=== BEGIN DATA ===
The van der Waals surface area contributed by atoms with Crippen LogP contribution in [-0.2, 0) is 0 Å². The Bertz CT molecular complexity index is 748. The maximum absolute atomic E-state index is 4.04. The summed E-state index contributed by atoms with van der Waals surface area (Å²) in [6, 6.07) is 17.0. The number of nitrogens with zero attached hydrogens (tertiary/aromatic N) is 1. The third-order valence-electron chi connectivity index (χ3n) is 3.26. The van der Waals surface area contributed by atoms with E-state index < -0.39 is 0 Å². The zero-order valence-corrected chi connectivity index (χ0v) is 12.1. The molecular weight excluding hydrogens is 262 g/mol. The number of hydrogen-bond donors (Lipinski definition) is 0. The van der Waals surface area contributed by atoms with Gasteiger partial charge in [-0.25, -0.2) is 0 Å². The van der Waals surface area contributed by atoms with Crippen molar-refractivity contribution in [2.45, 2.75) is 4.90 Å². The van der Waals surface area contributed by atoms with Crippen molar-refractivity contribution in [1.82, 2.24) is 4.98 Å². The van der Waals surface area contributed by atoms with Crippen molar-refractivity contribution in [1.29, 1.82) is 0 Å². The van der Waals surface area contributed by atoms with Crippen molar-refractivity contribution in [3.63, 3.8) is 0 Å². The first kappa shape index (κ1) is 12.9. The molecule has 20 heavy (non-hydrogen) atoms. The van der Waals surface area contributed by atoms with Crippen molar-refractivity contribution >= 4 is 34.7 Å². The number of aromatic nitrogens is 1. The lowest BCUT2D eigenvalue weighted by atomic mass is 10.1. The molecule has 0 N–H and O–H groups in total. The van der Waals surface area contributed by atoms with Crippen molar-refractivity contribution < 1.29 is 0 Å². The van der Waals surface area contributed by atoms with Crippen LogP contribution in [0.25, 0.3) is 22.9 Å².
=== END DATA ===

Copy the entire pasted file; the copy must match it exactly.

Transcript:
The van der Waals surface area contributed by atoms with Crippen LogP contribution in [-0.2, 0) is 0 Å². The Bertz CT molecular complexity index is 748. The maximum absolute atomic E-state index is 4.04. The summed E-state index contributed by atoms with van der Waals surface area (Å²) in [6, 6.07) is 17.0. The number of nitrogens with zero attached hydrogens (tertiary/aromatic N) is 1. The third-order valence-electron chi connectivity index (χ3n) is 3.26. The van der Waals surface area contributed by atoms with E-state index < -0.39 is 0 Å². The zero-order valence-corrected chi connectivity index (χ0v) is 12.1. The molecular weight excluding hydrogens is 262 g/mol. The number of hydrogen-bond donors (Lipinski definition) is 0. The van der Waals surface area contributed by atoms with Gasteiger partial charge in [-0.25, -0.2) is 0 Å². The van der Waals surface area contributed by atoms with Crippen molar-refractivity contribution in [2.45, 2.75) is 4.90 Å². The van der Waals surface area contributed by atoms with Crippen molar-refractivity contribution in [1.82, 2.24) is 4.98 Å². The van der Waals surface area contributed by atoms with Crippen molar-refractivity contribution in [1.29, 1.82) is 0 Å². The van der Waals surface area contributed by atoms with Crippen molar-refractivity contribution in [3.63, 3.8) is 0 Å². The first kappa shape index (κ1) is 12.9. The molecule has 20 heavy (non-hydrogen) atoms. The van der Waals surface area contributed by atoms with Crippen molar-refractivity contribution >= 4 is 34.7 Å². The number of aromatic nitrogens is 1. The lowest BCUT2D eigenvalue weighted by atomic mass is 10.1. The molecule has 0 N–H and O–H groups in total. The van der Waals surface area contributed by atoms with Crippen molar-refractivity contribution < 1.29 is 0 Å². The van der Waals surface area contributed by atoms with Crippen LogP contribution in [0.25, 0.3) is 22.9 Å².